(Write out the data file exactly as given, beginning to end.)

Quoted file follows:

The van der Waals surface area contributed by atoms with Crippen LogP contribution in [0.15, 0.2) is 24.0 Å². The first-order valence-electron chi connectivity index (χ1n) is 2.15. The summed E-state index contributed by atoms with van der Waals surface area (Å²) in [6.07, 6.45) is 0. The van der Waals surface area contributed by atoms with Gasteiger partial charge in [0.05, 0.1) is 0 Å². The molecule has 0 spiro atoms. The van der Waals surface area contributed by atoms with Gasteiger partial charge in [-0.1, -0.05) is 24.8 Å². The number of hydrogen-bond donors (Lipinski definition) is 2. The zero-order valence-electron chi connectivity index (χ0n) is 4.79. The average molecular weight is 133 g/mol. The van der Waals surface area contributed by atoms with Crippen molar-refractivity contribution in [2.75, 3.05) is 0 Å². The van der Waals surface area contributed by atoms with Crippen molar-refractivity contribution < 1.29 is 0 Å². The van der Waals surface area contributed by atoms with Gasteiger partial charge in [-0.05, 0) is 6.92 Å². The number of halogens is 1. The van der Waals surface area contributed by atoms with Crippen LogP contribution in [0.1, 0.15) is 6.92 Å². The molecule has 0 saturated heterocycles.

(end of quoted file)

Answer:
The van der Waals surface area contributed by atoms with Crippen LogP contribution in [0.15, 0.2) is 24.0 Å². The first-order valence-electron chi connectivity index (χ1n) is 2.15. The summed E-state index contributed by atoms with van der Waals surface area (Å²) in [6.07, 6.45) is 0. The van der Waals surface area contributed by atoms with Gasteiger partial charge in [0.05, 0.1) is 0 Å². The molecule has 0 spiro atoms. The van der Waals surface area contributed by atoms with Gasteiger partial charge in [-0.1, -0.05) is 24.8 Å². The number of hydrogen-bond donors (Lipinski definition) is 2. The zero-order valence-electron chi connectivity index (χ0n) is 4.79. The average molecular weight is 133 g/mol. The van der Waals surface area contributed by atoms with Crippen molar-refractivity contribution in [2.75, 3.05) is 0 Å². The van der Waals surface area contributed by atoms with Crippen molar-refractivity contribution < 1.29 is 0 Å². The van der Waals surface area contributed by atoms with Gasteiger partial charge in [-0.05, 0) is 6.92 Å². The number of halogens is 1. The van der Waals surface area contributed by atoms with Crippen LogP contribution in [0.1, 0.15) is 6.92 Å². The molecule has 0 saturated heterocycles.